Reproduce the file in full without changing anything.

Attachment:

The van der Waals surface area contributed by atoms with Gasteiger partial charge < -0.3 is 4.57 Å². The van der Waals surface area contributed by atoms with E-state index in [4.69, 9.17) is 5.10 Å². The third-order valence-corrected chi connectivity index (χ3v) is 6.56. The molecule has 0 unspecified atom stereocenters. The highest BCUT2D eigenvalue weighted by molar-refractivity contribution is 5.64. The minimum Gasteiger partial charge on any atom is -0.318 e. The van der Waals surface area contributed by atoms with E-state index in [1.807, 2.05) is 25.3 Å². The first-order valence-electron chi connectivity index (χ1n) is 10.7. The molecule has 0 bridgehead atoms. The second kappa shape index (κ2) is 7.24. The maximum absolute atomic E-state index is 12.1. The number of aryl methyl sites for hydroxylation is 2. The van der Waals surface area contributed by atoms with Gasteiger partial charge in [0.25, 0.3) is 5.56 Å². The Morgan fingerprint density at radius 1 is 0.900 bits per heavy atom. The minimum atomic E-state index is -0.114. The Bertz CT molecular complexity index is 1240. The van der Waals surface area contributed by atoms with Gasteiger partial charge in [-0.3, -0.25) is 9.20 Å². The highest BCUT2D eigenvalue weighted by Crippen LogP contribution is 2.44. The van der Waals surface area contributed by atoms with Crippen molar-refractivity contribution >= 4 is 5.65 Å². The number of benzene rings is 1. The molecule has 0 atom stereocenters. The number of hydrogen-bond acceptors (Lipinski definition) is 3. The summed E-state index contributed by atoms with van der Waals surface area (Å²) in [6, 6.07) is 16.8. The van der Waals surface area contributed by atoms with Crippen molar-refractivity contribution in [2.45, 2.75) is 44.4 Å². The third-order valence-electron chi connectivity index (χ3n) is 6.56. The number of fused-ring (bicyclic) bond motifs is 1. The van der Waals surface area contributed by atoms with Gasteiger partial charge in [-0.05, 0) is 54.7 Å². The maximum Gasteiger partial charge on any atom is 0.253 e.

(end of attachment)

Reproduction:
The van der Waals surface area contributed by atoms with Gasteiger partial charge < -0.3 is 4.57 Å². The van der Waals surface area contributed by atoms with E-state index in [4.69, 9.17) is 5.10 Å². The third-order valence-corrected chi connectivity index (χ3v) is 6.56. The molecule has 0 unspecified atom stereocenters. The highest BCUT2D eigenvalue weighted by molar-refractivity contribution is 5.64. The minimum Gasteiger partial charge on any atom is -0.318 e. The van der Waals surface area contributed by atoms with E-state index in [1.807, 2.05) is 25.3 Å². The first-order valence-electron chi connectivity index (χ1n) is 10.7. The molecule has 0 bridgehead atoms. The second kappa shape index (κ2) is 7.24. The maximum absolute atomic E-state index is 12.1. The number of aryl methyl sites for hydroxylation is 2. The van der Waals surface area contributed by atoms with Gasteiger partial charge in [0.25, 0.3) is 5.56 Å². The Morgan fingerprint density at radius 1 is 0.900 bits per heavy atom. The minimum atomic E-state index is -0.114. The Bertz CT molecular complexity index is 1240. The van der Waals surface area contributed by atoms with Gasteiger partial charge in [-0.3, -0.25) is 9.20 Å². The highest BCUT2D eigenvalue weighted by Crippen LogP contribution is 2.44. The van der Waals surface area contributed by atoms with Crippen molar-refractivity contribution >= 4 is 5.65 Å². The number of benzene rings is 1. The molecule has 0 atom stereocenters. The number of hydrogen-bond acceptors (Lipinski definition) is 3. The summed E-state index contributed by atoms with van der Waals surface area (Å²) in [6, 6.07) is 16.8. The van der Waals surface area contributed by atoms with Crippen molar-refractivity contribution in [2.45, 2.75) is 44.4 Å². The third-order valence-electron chi connectivity index (χ3n) is 6.56. The number of fused-ring (bicyclic) bond motifs is 1. The van der Waals surface area contributed by atoms with Gasteiger partial charge in [-0.05, 0) is 54.7 Å². The maximum Gasteiger partial charge on any atom is 0.253 e.